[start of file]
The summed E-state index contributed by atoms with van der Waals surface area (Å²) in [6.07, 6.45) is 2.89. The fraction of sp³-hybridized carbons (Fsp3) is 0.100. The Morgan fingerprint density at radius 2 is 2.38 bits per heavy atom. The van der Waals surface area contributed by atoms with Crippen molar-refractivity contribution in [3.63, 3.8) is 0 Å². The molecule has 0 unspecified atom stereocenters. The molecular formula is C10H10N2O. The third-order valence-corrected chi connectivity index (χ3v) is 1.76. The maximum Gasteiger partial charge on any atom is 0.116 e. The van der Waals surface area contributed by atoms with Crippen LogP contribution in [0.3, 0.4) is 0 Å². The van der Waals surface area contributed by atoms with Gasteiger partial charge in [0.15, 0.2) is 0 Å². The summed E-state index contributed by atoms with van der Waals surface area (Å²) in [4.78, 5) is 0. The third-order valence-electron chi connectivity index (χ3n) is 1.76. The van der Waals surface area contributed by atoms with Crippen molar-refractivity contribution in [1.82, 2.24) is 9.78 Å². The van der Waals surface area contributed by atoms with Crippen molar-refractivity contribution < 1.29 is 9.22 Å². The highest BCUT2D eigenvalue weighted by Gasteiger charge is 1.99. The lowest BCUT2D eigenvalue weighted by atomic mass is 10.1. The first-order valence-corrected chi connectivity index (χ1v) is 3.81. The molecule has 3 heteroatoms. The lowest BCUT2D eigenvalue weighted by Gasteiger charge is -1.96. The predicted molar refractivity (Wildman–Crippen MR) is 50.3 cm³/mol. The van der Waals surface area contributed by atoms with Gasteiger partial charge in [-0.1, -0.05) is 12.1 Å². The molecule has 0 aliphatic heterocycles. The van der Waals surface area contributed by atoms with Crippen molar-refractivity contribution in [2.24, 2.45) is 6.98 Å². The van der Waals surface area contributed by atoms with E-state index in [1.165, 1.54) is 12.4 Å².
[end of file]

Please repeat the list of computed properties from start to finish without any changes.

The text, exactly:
The summed E-state index contributed by atoms with van der Waals surface area (Å²) in [6.07, 6.45) is 2.89. The fraction of sp³-hybridized carbons (Fsp3) is 0.100. The Morgan fingerprint density at radius 2 is 2.38 bits per heavy atom. The van der Waals surface area contributed by atoms with Crippen molar-refractivity contribution in [3.63, 3.8) is 0 Å². The molecule has 0 unspecified atom stereocenters. The molecular formula is C10H10N2O. The third-order valence-corrected chi connectivity index (χ3v) is 1.76. The maximum Gasteiger partial charge on any atom is 0.116 e. The van der Waals surface area contributed by atoms with Crippen LogP contribution in [0.3, 0.4) is 0 Å². The van der Waals surface area contributed by atoms with Gasteiger partial charge in [0.15, 0.2) is 0 Å². The summed E-state index contributed by atoms with van der Waals surface area (Å²) in [4.78, 5) is 0. The third-order valence-electron chi connectivity index (χ3n) is 1.76. The van der Waals surface area contributed by atoms with Crippen molar-refractivity contribution in [1.82, 2.24) is 9.78 Å². The van der Waals surface area contributed by atoms with Crippen molar-refractivity contribution < 1.29 is 9.22 Å². The highest BCUT2D eigenvalue weighted by Gasteiger charge is 1.99. The lowest BCUT2D eigenvalue weighted by atomic mass is 10.1. The first-order valence-corrected chi connectivity index (χ1v) is 3.81. The molecule has 3 heteroatoms. The lowest BCUT2D eigenvalue weighted by Gasteiger charge is -1.96. The predicted molar refractivity (Wildman–Crippen MR) is 50.3 cm³/mol. The van der Waals surface area contributed by atoms with Gasteiger partial charge in [-0.1, -0.05) is 12.1 Å². The molecule has 0 aliphatic heterocycles. The van der Waals surface area contributed by atoms with Crippen molar-refractivity contribution in [2.24, 2.45) is 6.98 Å². The van der Waals surface area contributed by atoms with E-state index in [1.165, 1.54) is 12.4 Å².